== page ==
How To Make A Reverse TCP Backdoor In Python – Part 1

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In our walk in linux, there comes a point where we need to hack ( pentest ) in a safe environment. The first thing we usually do is install Virtualization Softwares and install all the distros our system can take. In stages of hacking, to compromise the victim machine, we need some sort of program to infect the system. The down-side is, AntiVirus products have signatures of favourite Metasploit files and to successfully compromise the victim, we need to disable this products which isn’t what we will be doing in real life. This calls for the development of our own program. Today, we touch on one of the many programs ( payloads actually ), that is, a reverse tcp program.

Reverse TCP: In a normal forward connection, a client connects to a server through the server’s open port, but in the case of a reverse connection, the client opens the port that the server connects to. The most common way a reverse connection is used is to bypass firewall and router security restrictions.

For example, a backdoor running on a computer behind a firewall that blocks incoming connections can easily open an outbound connection to a remote host on the Internet. Once the connection is established, the remote host can send commands to the backdoor.This method of communication is helpful because starting a local shell on a victim machine can be easily and even without user control be detected by the system itself.

In this series, we will be developing a reverse tcp program in python. Why should this be in parts ? This is because, with every part we introduce a new function or command or code into our shell making it more flexible. We are going to build our shell from ground up into a devastaing awesome fantastic fabulous catastrophic delicious … ( I think thats enough ) shell.

In today’s tutorial, we are going to initiate a connection, send and receive outputs. Lets begin …

ATTACKER’S SERVER SIDE

As the attacker, I stated earlier that we cannot initiate the connection and become a client because this could raise flags or we could be blocked even by a simple firewall. However, we can become the server and then reverse the connection to send commands to the client. We setup sockets and reverse the connection.

Lets break it down, shall we ?

 

    • TODO: Strip subprocess as sp from the import statements. Its not needed now.

 

    • We accept socket information from the sys.argv module

 

    • We setup the socket, bind the socket and listen for connections on the socket

 

    • Should any come through, we accept and print a message

 

    • We run our script into a while loop to send commands and receive output

 

    • If an entered command is empty, we skip to the while loop again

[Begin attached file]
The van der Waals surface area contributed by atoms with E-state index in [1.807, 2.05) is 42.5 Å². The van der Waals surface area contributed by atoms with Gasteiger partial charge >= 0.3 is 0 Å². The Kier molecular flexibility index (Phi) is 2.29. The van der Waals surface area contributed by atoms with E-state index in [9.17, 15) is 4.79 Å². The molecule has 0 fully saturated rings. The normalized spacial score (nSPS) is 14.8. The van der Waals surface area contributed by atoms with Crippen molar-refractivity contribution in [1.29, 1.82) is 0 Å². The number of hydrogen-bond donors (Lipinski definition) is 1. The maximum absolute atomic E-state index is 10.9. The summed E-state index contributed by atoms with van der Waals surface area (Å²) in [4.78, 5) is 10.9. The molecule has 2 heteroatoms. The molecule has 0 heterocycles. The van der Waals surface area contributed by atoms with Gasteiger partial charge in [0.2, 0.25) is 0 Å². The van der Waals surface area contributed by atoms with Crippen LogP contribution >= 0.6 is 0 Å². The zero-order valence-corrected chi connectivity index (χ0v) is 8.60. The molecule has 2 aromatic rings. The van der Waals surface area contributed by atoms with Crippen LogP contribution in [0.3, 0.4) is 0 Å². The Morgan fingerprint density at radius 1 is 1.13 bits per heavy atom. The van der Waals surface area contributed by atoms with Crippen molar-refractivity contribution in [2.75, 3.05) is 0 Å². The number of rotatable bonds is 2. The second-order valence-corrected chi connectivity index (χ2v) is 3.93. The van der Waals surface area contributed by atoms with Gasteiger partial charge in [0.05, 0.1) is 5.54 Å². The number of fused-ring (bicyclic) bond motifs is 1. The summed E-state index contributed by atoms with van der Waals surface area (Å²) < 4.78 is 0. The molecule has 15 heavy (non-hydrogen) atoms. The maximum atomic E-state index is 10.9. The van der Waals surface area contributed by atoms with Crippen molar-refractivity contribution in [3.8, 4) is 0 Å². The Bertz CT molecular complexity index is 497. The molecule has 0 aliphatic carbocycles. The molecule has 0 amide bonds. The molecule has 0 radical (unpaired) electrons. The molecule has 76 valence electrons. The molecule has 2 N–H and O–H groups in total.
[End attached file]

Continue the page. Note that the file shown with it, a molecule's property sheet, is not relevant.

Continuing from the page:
• If not, should the command be exit(), we send the command to the client and close our local sockets also.

 

    • If any of the last two lines above does not come in, we send the comand and receive the output. The client obeys a rule by appending the output size to the output ( We will go into that in the client side )

 

    • We strip the output size and assign it to total_size. The rest of the output is assigned to result.

 

    • If the sent output size does not match the length of the received output in the result variable. We run into a while loop opening the connection to receive the remaining data and updating the length of the result variable until the total_size is less or equal to the length of the result variable.

 

    • We print the results and strip the last annoying new line string.

 

    • If anything should fail, the socket is closed

 

That wasn’t hard right !!. I would not be explaining line by line as our shell becomes complex, only the needed and important parts. Lets write our client socket.

VICTIM’S CLIENT SIDE

The victim connects to us so the codes shouldn’t be much.

Lets break it down, shall we ?

 

    • We accept socket information from the sys.argv module through command-line ( We will deal with that later ).

 

    • We setup the socket and connect to the assigned address

 

    • If connected, we receive the command sent by the server

 

    • If the command is not exit(), pipe and execute the command. The output of the executed command is assigned to the variable sh

 

    • ( out, err ) are the standard stdout and stderr streams.

 

    • We assign the output of the streams to the result variable.

 

    • The length is 16 bytes long to help the server ( attacker ) identify the size

 

    • We calculate the length and send it appended by the output

 

    • Else: If the received command is exit(), we break the loop and close the connection.

 

Lets execute our attacker ( server ) script and see what we’ve got

root@Sploit:~/Desktop# python reverseTcp.py ” 8000

The client should connect passing the host information on the command line.

root@Sploit:~/Desktop# python connect.py 127.0.0.1 8000

Here is a screenshot of the attacker’s server script:

As expected, the client console should be empty because we aren’t printing anything.

1 FUTURE SCREENSHOT

Hope you stay tuned.

LETS END IT – CONCLUSION

We have simply created our reverse tcp connection and now we will move on to writing some basic functions to help us and also maybe add some colours. The code however can be implemented on the windows machine although the operating system is not our choice of platform for this series.

Source:https://0x00sec.org/t/how-to-make-a-reverse-tcp-backdoor-in-python-part-1/1038

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